26.04.2018 | American Institute of Physics

nachricht Multifunctional bacterial microswimmer able to deliver cargo and destroy itself
26.04.2018 | Max-Planck-Institut für Intelligente Systeme

All articles from Life Sciences >>>

The most recent press releases about innovation >>>

Die letzten 5 Focus-News des innovations-reports im Überblick:

Im Focus: Why we need erasable MRI scans

New technology could allow an MRI contrast agent to 'blink off,' helping doctors diagnose disease

Magnetic resonance imaging, or MRI, is a widely used medical tool for taking pictures of the insides of our body. One way to make MRI scans easier to read is...

Im Focus: BAM@Hannover Messe: innovative 3D printing method for space flight

At the Hannover Messe 2018, the Bundesanstalt für Materialforschung und-prüfung (BAM) will show how, in the future, astronauts could produce their own tools or spare parts in zero gravity using 3D printing. This will reduce, weight and transport costs for space missions. Visitors can experience the innovative additive manufacturing process live at the fair.

Powder-based additive manufacturing in zero gravity is the name of the project in which a component is produced by applying metallic powder layers and then...

Im Focus: Molecules Brilliantly Illuminated

Physicists at the Laboratory for Attosecond Physics, which is jointly run by Ludwig-Maximilians-Universität and the Max Planck Institute of Quantum Optics, have developed a high-power laser system that generates ultrashort pulses of light covering a large share of the mid-infrared spectrum. The researchers envisage a wide range of applications for the technology – in the early diagnosis of cancer, for instance.

Molecules are the building blocks of life. Like all other organisms, we are made of them. They control our biorhythm, and they can also reflect our state of...

Im Focus: Spider silk key to new bone-fixing composite

University of Connecticut researchers have created a biodegradable composite made of silk fibers that can be used to repair broken load-bearing bones without the complications sometimes presented by other materials.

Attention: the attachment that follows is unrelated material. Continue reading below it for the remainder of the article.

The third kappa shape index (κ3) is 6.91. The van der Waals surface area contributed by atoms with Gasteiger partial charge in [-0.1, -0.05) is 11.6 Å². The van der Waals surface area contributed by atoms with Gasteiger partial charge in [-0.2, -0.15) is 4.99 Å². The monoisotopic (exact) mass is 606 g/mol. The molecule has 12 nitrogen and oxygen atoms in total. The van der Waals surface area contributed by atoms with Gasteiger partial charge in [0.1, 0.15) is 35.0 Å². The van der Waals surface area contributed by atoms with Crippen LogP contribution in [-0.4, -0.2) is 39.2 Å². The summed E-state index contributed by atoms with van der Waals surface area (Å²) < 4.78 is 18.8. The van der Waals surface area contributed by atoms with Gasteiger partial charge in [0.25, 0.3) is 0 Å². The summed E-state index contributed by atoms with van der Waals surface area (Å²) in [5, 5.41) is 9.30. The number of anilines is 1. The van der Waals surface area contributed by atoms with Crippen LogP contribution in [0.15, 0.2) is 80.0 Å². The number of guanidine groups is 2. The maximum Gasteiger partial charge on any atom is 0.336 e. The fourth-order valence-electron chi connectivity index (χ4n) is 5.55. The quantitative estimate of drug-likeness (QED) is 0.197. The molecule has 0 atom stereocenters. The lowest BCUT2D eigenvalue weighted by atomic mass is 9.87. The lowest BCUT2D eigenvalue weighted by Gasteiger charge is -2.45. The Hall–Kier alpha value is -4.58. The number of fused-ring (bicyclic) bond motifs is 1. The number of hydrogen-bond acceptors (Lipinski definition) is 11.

Repairing major load-bearing bones such as those in the leg can be a long and uncomfortable process.

Im Focus: Writing and deleting magnets with lasers

Study published in the journal ACS Applied Materials & Interfaces is the outcome of an international effort that included teams from Dresden and Berlin in Germany, and the US.

Scientists at the Helmholtz-Zentrum Dresden-Rossendorf (HZDR) together with colleagues from the Helmholtz-Zentrum Berlin (HZB) and the University of Virginia...

All Focus news of the innovation-report >>>

Anzeige

Anzeige

VideoLinks
Industry & Economy
Event News

Invitation to the upcoming "Current Topics in Bioinformatics: Big Data in Genomics and Medicine"

13.04.2018 | Event News

Unique scope of UV LED technologies and applications presented in Berlin: ICULTA-2018

12.04.2018 | Event News

IWOLIA: A conference bringing together German Industrie 4.0 and French Industrie du Futur

09.04.2018 | Event News

 
Latest News

World's smallest optical implantable biodevice

26.04.2018 | Power and Electrical Engineering

Molecular evolution: How the building blocks of life may form in space

26.04.2018 | Life Sciences

First Li-Fi-product with technology from Fraunhofer HHI launched in Japan

26.04.2018 | Power and Electrical Engineering

VideoLinks
Science & Research
Overview of more VideoLinks >>>